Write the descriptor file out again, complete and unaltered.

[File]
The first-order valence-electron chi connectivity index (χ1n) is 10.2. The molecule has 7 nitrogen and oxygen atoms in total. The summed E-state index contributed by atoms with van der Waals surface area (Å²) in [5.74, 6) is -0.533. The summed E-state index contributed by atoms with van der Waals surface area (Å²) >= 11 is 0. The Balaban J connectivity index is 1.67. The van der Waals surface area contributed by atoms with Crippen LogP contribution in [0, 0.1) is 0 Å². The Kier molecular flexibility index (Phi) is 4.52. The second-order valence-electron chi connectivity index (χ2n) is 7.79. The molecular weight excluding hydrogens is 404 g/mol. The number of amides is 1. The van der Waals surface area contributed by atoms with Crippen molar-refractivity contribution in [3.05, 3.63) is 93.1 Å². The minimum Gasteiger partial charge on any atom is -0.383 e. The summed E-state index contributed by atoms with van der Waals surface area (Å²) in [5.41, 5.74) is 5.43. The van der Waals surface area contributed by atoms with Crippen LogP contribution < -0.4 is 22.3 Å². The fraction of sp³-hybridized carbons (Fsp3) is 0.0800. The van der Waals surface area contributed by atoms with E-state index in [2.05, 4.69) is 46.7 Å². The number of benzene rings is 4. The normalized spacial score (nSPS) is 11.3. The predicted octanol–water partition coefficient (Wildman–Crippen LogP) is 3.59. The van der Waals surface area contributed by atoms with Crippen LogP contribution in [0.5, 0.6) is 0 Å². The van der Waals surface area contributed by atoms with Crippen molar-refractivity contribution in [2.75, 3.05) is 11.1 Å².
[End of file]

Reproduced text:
The first-order valence-electron chi connectivity index (χ1n) is 10.2. The molecule has 7 nitrogen and oxygen atoms in total. The summed E-state index contributed by atoms with van der Waals surface area (Å²) in [5.74, 6) is -0.533. The summed E-state index contributed by atoms with van der Waals surface area (Å²) >= 11 is 0. The Balaban J connectivity index is 1.67. The van der Waals surface area contributed by atoms with Crippen LogP contribution in [0, 0.1) is 0 Å². The Kier molecular flexibility index (Phi) is 4.52. The second-order valence-electron chi connectivity index (χ2n) is 7.79. The molecular weight excluding hydrogens is 404 g/mol. The number of amides is 1. The van der Waals surface area contributed by atoms with Crippen molar-refractivity contribution in [3.05, 3.63) is 93.1 Å². The minimum Gasteiger partial charge on any atom is -0.383 e. The summed E-state index contributed by atoms with van der Waals surface area (Å²) in [5.41, 5.74) is 5.43. The van der Waals surface area contributed by atoms with Crippen LogP contribution < -0.4 is 22.3 Å². The fraction of sp³-hybridized carbons (Fsp3) is 0.0800. The van der Waals surface area contributed by atoms with E-state index in [2.05, 4.69) is 46.7 Å². The number of benzene rings is 4. The normalized spacial score (nSPS) is 11.3. The predicted octanol–water partition coefficient (Wildman–Crippen LogP) is 3.59. The van der Waals surface area contributed by atoms with Crippen LogP contribution in [0.5, 0.6) is 0 Å². The van der Waals surface area contributed by atoms with Crippen molar-refractivity contribution in [2.75, 3.05) is 11.1 Å².